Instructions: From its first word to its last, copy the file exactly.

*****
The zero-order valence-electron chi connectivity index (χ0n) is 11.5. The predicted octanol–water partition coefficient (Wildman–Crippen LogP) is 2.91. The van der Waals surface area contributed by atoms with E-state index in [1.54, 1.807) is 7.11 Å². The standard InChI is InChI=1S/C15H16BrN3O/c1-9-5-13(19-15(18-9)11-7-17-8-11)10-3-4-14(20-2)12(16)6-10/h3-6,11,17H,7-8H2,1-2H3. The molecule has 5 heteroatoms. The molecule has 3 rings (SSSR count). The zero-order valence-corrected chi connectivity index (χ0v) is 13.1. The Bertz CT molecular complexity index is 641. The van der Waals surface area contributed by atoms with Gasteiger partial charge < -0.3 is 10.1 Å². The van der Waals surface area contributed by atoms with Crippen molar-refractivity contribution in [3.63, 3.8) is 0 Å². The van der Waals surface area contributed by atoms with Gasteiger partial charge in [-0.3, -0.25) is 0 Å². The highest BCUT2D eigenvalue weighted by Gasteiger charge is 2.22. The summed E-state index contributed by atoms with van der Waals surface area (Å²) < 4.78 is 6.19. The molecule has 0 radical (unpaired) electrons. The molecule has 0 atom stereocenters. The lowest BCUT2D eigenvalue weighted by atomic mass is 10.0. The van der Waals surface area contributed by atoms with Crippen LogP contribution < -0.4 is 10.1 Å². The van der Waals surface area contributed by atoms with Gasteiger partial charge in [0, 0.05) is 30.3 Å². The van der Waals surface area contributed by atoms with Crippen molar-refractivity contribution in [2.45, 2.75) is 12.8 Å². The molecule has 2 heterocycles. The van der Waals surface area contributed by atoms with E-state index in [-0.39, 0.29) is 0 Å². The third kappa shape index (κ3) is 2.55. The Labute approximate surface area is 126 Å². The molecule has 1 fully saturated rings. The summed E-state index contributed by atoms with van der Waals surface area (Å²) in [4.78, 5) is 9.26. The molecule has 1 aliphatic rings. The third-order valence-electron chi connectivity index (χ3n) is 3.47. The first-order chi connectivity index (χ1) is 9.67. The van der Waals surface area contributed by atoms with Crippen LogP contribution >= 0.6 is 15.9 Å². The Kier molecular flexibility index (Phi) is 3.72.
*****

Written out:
The zero-order valence-electron chi connectivity index (χ0n) is 11.5. The predicted octanol–water partition coefficient (Wildman–Crippen LogP) is 2.91. The van der Waals surface area contributed by atoms with E-state index in [1.54, 1.807) is 7.11 Å². The standard InChI is InChI=1S/C15H16BrN3O/c1-9-5-13(19-15(18-9)11-7-17-8-11)10-3-4-14(20-2)12(16)6-10/h3-6,11,17H,7-8H2,1-2H3. The molecule has 5 heteroatoms. The molecule has 3 rings (SSSR count). The zero-order valence-corrected chi connectivity index (χ0v) is 13.1. The Bertz CT molecular complexity index is 641. The van der Waals surface area contributed by atoms with Gasteiger partial charge < -0.3 is 10.1 Å². The van der Waals surface area contributed by atoms with Crippen molar-refractivity contribution in [3.63, 3.8) is 0 Å². The van der Waals surface area contributed by atoms with Gasteiger partial charge in [-0.3, -0.25) is 0 Å². The highest BCUT2D eigenvalue weighted by Gasteiger charge is 2.22. The summed E-state index contributed by atoms with van der Waals surface area (Å²) < 4.78 is 6.19. The molecule has 0 radical (unpaired) electrons. The molecule has 0 atom stereocenters. The lowest BCUT2D eigenvalue weighted by atomic mass is 10.0. The van der Waals surface area contributed by atoms with Crippen LogP contribution < -0.4 is 10.1 Å². The van der Waals surface area contributed by atoms with Gasteiger partial charge in [0, 0.05) is 30.3 Å². The van der Waals surface area contributed by atoms with Crippen molar-refractivity contribution in [2.45, 2.75) is 12.8 Å². The molecule has 2 heterocycles. The van der Waals surface area contributed by atoms with E-state index in [-0.39, 0.29) is 0 Å². The third kappa shape index (κ3) is 2.55. The Labute approximate surface area is 126 Å². The molecule has 1 fully saturated rings. The summed E-state index contributed by atoms with van der Waals surface area (Å²) in [4.78, 5) is 9.26. The molecule has 1 aliphatic rings. The third-order valence-electron chi connectivity index (χ3n) is 3.47. The first-order chi connectivity index (χ1) is 9.67. The van der Waals surface area contributed by atoms with Crippen LogP contribution >= 0.6 is 15.9 Å². The Kier molecular flexibility index (Phi) is 3.72.